“I’d known about Ben’s amazing echolocation abilities, but I knew there was a deeper story as I continued to meet with Aqua and her family,” said co-writer Macias. “I’ve never met a mom like her. How many parents would let their blind child ride his bike to school alone? That’s how much Aqua refused to let Ben or anyone else define him as ‘blind.’ Aqua’s journey with Ben shows that with unyielding faith and a mother’s love, the impossible can be overcome.”
There are other documented cases of blind people using echolocation to “see,” but Ben took the technique to another level. The YouTube footage of him is remarkable, showing Ben recognizing recycle bins and parked cars as he navigates a sidewalk. He rides a bike, throws a basketball for long-distance buckets, and wins games of foosball.
Ben became an international sensation, appearing in documentaries, in print and broadcast interviews, and on TV shows in this country (with Ellen DeGeneres and Oprah Winfrey) and abroad. “He stayed level-headed about (the exposure) and never let anything take him to the place where he thought he was better than anybody else,” Gordon said.
Tragedy visited again when Ben was 15. The retinal cancer returned, quickly taking his life. Some 2,000 people attended his funeral on Jan. 26, 2009, on what would have been his 17th birthday, gathering to say farewell to “the boy who could see with sound.” Stevie Wonder, who had befriended him, played a musical tribute at the service.
Many of those who were close to Ben described him as having insight and wisdom beyond his years. “He was an old soul,” Gordon agreed. “It got to the point where I would go to him and talk with him about things; he had so much wisdom. Sometimes I would think, ‘He’s just a kid and I’m his mom – I’m supposed to know more than him.’ He had vision beyond sight.”
Gordon credits Ben with not only teaching her how to live, but “he taught me how to die.” Ben was 15 when he showed symptoms of a sinus infection during a flight back to Sacramento from Japan. But a CAT scan the next day revealed a mass between his eyes and sinus cavity.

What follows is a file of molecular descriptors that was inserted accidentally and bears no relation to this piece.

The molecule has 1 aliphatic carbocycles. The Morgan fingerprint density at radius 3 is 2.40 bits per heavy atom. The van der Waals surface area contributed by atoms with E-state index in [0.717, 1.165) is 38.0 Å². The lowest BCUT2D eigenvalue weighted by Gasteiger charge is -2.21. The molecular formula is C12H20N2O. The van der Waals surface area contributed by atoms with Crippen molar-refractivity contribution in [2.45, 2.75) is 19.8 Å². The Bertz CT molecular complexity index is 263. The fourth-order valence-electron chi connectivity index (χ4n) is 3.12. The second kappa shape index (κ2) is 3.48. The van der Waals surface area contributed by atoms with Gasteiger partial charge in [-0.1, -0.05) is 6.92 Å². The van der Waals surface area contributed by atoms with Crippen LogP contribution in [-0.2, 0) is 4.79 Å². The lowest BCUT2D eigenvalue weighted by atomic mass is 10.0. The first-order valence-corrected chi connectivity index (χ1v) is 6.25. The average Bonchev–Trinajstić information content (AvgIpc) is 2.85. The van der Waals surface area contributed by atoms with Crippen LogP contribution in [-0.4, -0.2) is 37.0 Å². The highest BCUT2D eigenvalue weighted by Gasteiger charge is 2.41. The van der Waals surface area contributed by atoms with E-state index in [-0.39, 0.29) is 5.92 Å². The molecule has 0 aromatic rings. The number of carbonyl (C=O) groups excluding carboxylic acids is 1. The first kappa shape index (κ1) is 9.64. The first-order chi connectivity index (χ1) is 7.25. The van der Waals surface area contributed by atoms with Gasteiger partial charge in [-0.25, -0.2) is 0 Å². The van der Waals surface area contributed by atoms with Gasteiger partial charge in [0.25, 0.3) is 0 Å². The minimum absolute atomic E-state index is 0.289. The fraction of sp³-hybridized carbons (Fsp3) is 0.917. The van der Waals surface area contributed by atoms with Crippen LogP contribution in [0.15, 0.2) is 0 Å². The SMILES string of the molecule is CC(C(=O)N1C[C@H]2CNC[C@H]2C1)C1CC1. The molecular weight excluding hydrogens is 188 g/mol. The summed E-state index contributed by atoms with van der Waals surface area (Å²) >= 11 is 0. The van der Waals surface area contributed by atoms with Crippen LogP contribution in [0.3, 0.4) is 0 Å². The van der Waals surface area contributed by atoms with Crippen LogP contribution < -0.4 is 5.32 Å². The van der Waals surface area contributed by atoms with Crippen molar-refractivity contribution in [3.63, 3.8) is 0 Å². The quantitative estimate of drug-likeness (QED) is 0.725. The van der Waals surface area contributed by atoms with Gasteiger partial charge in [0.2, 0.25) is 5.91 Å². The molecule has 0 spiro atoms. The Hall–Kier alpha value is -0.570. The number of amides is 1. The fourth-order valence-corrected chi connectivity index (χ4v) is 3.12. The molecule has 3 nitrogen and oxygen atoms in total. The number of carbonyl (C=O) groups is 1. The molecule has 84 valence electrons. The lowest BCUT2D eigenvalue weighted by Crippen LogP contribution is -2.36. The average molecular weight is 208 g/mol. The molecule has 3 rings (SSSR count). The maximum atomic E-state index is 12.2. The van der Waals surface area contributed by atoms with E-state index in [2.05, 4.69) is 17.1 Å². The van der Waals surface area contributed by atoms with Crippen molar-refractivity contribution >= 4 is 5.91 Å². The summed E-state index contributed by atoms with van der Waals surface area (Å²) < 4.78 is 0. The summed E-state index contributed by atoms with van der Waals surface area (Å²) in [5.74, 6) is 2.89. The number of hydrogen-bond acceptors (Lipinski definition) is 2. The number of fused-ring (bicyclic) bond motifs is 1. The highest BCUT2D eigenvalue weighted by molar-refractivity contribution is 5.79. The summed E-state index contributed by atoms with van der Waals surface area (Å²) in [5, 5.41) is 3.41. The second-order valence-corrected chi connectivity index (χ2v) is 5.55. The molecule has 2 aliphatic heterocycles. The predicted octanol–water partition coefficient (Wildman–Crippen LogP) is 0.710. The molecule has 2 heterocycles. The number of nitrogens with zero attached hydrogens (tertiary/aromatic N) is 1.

“The doctor told us it looked like his brain was hemorrhaging,” Gordon said. “So Ben got on the phone and called his friends and told them, ‘Hey, I’m in the hospital and my brain’s leakin’.’
“I said, ‘Baby, you can’t tell people that, this might be cancer again.’
“He said, ‘And?’
“I said, ‘Ben, you might die.’
“He said, ‘You just be ready to meet me there.’ I understood he said that for me.”
Gordon remembers everything about her time with her son, especially an incident when he was 2 and doctors were removing Ben’s second eye. She and her pastor’s wife were sitting anxiously in the hospital waiting room when “the Lord spoke three things to my heart,” she recalled.
“The Lord told me Ben was going to live and not die, and that he would ‘see’ again. And he told me it ‘wasn’t for me.’ I didn’t understand that until later, when Ben went on TV (and inspired millions of people). Then I understood what God had spoken to my heart. That what Ben did (for others) was for the glory of God, not for me.”
What will Gordon say to Ben when she sees him once again?
“I’ll say, ‘Boy, you need a whuppin’ because you left too soon!’ ” she said with a laugh. “No, I will just grab my baby and tell him how much I love him. We had very like spirits and would go places together and talk and have fun times. He was that special person.”